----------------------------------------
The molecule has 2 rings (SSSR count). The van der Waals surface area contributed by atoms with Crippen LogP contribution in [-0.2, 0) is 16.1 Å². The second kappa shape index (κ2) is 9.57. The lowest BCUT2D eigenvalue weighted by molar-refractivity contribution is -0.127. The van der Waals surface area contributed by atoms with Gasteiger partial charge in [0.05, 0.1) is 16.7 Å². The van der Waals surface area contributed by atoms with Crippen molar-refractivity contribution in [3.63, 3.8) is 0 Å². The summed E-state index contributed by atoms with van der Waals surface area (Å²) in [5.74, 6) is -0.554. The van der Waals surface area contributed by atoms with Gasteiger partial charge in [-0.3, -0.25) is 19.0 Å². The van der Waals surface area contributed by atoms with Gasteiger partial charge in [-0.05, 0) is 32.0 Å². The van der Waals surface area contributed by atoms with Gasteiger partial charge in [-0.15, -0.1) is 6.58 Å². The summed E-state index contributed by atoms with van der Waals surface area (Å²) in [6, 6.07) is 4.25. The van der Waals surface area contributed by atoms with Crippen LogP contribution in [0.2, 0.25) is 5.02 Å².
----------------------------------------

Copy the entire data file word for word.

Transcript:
The molecule has 2 rings (SSSR count). The van der Waals surface area contributed by atoms with Crippen LogP contribution in [-0.2, 0) is 16.1 Å². The second kappa shape index (κ2) is 9.57. The lowest BCUT2D eigenvalue weighted by molar-refractivity contribution is -0.127. The van der Waals surface area contributed by atoms with Gasteiger partial charge in [0.05, 0.1) is 16.7 Å². The van der Waals surface area contributed by atoms with Crippen molar-refractivity contribution in [3.63, 3.8) is 0 Å². The summed E-state index contributed by atoms with van der Waals surface area (Å²) in [5.74, 6) is -0.554. The van der Waals surface area contributed by atoms with Gasteiger partial charge in [-0.3, -0.25) is 19.0 Å². The van der Waals surface area contributed by atoms with Gasteiger partial charge in [-0.05, 0) is 32.0 Å². The van der Waals surface area contributed by atoms with Gasteiger partial charge in [-0.15, -0.1) is 6.58 Å². The summed E-state index contributed by atoms with van der Waals surface area (Å²) in [6, 6.07) is 4.25. The van der Waals surface area contributed by atoms with Crippen LogP contribution in [0.2, 0.25) is 5.02 Å².